The phone rings unheeded, while across the room Diern lolls his head, eyes closed, tripping out to Miles Davis radiating from a pair of speakers. A stranger creeps in silently through the open balcony. He stares at Diern for several minutes. The stranger’s face contorts slightly, almost as though groping for the memory of facial expressions, filled with a strange psychopathic fondness for his prey. Diern’s body writhes in tandem with the hesitant tremors of the stranger’s face, the former seeming to be a magnified, more complete expression of the latter.
Diern opens his eyes. They connect with the stranger’s, and he knows a killer in those eyes as surely as a baby knows the sun. A strange love affair of violence plays between their eyes, a knowledge of the mortal dance that will occur between them, and the exultation of that dance. Then Diern leaps back from his chair as though propelled by some invisible, supernatural force.
He is horribly aware of how high he is, but he knows that if he lets this bother him it will be worse. Regret and fear cannot take hold in his mind, for such emotions would surely overwhelm him and seal his demise at the hands of his opponent. Somehow he manages to remember the exact location of his sword in the messy room, misplaced hours ago, and now found again, entirely by his subconscious. His hand closes around the hilt and he darts his eyes into focus, expected his enemy to have taken advantage of his mind’s compromised state and go for the easy kill.
But the killer hasn’t moved. His face, his flickering, amnesiac face, finally recalls a semblance of a smile, but it is a twisted, withered thing, with hardly any involvement of the eyes, making it seem as though it hangs from two staring orbs by canvassed flaps of skin. He enjoyed Diern’s retreat, enjoyed seeing the fear in his eyes as he struggled to get a grip on his mind. He knows drugs are playing greater havoc on his prey than the actual threat of death standing before him, with possible deaths, improbable deaths even, unfolding before Diern’s eyes in perfect clarity as though actually happening, each carving a path of fear as it burrows in, through, and out. He stands for a moment longer, savouring the dark waves crossing Diern’s face, each denoting another experience of what may or may not kill him.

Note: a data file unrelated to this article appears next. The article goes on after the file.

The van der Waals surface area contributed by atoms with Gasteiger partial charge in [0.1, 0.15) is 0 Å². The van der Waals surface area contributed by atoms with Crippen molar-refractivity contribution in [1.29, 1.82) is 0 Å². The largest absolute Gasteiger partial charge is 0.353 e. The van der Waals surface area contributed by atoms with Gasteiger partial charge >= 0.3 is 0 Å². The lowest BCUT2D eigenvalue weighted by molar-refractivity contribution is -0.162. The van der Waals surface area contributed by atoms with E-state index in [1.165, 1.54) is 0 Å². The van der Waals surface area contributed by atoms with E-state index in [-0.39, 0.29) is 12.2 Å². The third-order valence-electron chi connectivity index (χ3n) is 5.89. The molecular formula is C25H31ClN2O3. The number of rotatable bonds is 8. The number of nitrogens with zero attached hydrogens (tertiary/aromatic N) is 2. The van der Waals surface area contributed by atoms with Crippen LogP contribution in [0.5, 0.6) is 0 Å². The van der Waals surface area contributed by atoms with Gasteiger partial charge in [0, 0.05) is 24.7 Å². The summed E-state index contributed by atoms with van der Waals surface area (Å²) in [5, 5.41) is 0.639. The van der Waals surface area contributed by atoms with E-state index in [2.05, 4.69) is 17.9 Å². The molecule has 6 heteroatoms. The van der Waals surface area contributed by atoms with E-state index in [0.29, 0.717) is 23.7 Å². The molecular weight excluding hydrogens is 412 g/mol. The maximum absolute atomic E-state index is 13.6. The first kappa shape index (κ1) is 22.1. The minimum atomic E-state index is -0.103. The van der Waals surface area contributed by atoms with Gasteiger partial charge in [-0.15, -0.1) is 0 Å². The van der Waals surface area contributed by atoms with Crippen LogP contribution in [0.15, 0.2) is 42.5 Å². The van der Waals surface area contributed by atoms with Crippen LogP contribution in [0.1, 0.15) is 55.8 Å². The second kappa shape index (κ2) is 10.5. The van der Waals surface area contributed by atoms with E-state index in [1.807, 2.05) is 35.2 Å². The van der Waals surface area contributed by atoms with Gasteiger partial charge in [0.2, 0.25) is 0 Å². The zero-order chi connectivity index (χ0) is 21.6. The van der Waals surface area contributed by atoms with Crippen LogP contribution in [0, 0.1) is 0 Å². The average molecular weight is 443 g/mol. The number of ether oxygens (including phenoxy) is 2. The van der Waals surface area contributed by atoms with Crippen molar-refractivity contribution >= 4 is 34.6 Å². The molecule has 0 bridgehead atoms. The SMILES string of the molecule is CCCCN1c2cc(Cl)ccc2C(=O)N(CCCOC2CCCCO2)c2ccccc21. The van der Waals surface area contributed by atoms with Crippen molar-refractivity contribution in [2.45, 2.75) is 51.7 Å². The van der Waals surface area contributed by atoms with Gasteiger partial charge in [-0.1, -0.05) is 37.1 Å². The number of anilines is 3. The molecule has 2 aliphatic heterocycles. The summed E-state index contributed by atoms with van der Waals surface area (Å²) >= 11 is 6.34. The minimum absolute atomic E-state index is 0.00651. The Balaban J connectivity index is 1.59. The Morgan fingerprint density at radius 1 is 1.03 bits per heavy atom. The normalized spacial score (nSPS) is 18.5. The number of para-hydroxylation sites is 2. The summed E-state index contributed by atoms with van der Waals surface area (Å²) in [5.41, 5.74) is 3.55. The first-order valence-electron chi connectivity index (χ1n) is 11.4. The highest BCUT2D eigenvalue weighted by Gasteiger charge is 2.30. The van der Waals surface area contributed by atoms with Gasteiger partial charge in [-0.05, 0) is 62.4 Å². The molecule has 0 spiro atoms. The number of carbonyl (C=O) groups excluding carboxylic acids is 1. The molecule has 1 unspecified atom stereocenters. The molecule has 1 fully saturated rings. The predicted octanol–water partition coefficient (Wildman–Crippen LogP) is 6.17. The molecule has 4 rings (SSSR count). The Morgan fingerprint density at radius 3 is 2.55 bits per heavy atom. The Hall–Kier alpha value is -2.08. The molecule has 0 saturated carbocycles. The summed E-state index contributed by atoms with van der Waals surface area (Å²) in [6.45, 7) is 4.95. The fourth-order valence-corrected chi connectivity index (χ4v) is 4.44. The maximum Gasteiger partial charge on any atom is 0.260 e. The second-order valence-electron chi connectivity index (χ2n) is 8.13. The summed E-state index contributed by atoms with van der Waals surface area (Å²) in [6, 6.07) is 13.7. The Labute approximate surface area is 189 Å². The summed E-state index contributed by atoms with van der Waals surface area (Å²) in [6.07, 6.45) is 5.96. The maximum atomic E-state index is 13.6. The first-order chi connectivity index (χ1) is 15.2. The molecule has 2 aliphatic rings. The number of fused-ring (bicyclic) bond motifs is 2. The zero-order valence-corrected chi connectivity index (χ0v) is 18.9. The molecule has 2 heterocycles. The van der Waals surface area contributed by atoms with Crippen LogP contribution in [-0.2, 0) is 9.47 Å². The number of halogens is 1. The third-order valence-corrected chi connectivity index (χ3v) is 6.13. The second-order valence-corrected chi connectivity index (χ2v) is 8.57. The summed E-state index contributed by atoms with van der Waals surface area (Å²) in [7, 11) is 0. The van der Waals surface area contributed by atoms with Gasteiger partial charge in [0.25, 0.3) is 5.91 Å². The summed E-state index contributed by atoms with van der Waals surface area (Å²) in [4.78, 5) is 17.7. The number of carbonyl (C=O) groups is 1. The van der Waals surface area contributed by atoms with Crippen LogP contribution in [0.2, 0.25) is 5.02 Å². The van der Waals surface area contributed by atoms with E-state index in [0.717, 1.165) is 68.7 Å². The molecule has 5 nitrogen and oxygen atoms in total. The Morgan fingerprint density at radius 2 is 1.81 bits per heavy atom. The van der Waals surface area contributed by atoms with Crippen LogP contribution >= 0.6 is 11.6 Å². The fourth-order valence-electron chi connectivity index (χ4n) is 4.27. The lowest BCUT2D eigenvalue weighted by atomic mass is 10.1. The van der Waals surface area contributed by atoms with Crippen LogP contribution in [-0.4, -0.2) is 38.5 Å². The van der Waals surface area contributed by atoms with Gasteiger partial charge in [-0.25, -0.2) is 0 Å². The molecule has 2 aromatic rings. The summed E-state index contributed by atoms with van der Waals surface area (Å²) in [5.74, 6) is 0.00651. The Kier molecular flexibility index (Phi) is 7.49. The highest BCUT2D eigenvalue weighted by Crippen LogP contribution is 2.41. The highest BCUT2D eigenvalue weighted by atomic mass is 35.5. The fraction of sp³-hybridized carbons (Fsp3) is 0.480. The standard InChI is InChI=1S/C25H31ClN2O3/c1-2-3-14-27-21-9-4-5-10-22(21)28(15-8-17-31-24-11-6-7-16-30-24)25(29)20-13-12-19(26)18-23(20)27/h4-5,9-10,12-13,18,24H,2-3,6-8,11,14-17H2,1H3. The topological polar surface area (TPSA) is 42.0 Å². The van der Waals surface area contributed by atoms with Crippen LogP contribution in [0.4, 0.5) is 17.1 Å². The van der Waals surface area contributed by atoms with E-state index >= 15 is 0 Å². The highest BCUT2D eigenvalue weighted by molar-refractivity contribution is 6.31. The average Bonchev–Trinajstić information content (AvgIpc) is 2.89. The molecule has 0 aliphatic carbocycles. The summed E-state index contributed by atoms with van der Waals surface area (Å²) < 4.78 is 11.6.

The sight of his potential killer smiling this way at his torment gives Diern the motivation he needs to channel that torment into a deluge of anger. He will make the first move. Suddenly he feels his eyes drift to the side, and the baseboard looms into view. The illusion of safety, of security, is so strong he almost believes he is imagining the assassin, that he is in no actual danger, that in a moment he will laugh at how paranoid he has become.
No, he says to his mind, knowing full well that his brain is experiencing a wave of denial, hoping to bury its head in the sand, providing a fantastical euthanasia for its host identity. I will not die delusional. He raises his sword again, wondering how long the escapist trip gripped him, wondering if it lasted only the blink of an eye, or if it went on for hours, with his predator standing over him the whole time, crackles of laughter dying on the edge of a throat that had long ago forgotten how to laugh. No, he states once again for good measure, and he may have said it allowed.
The leap forward seems to take a full minute, and the whole while Diern wonders why his opponent just stood there, barely moving his arms to grab his weapons. He can see them now, two curved daggers sheathed at his waist in crossover fashion, but the gloved hands have not reached them yet. Already he is seeing the glinting, silvery plane of steel sliding into view, candlelight sparkling off its surface like the setting sun off the surface of a lake. At first it surprises him, and then he realizes it is his own sword, propelled by instinct and many thousands of hours of training.
He feels the slicing of the blade as it momentarily hesitates at the changes of density in the tissues of his opponent’s torso, feels the viscous bane spill out and over and down and around everything, into his eyes, nostrils, mouth, right ear, hair. For a moment he is gripped by the overwhelming fear that this, too, is an imagined outcome, and that the one who has been sliced into two roughly equal pieces is indeed himself. But he knows, deep within, that he has won, that his path has been true, his guesses correct, and his determination valid.
In the years that follow, he will look back with mingled pride and humility at this, his best and worst trip.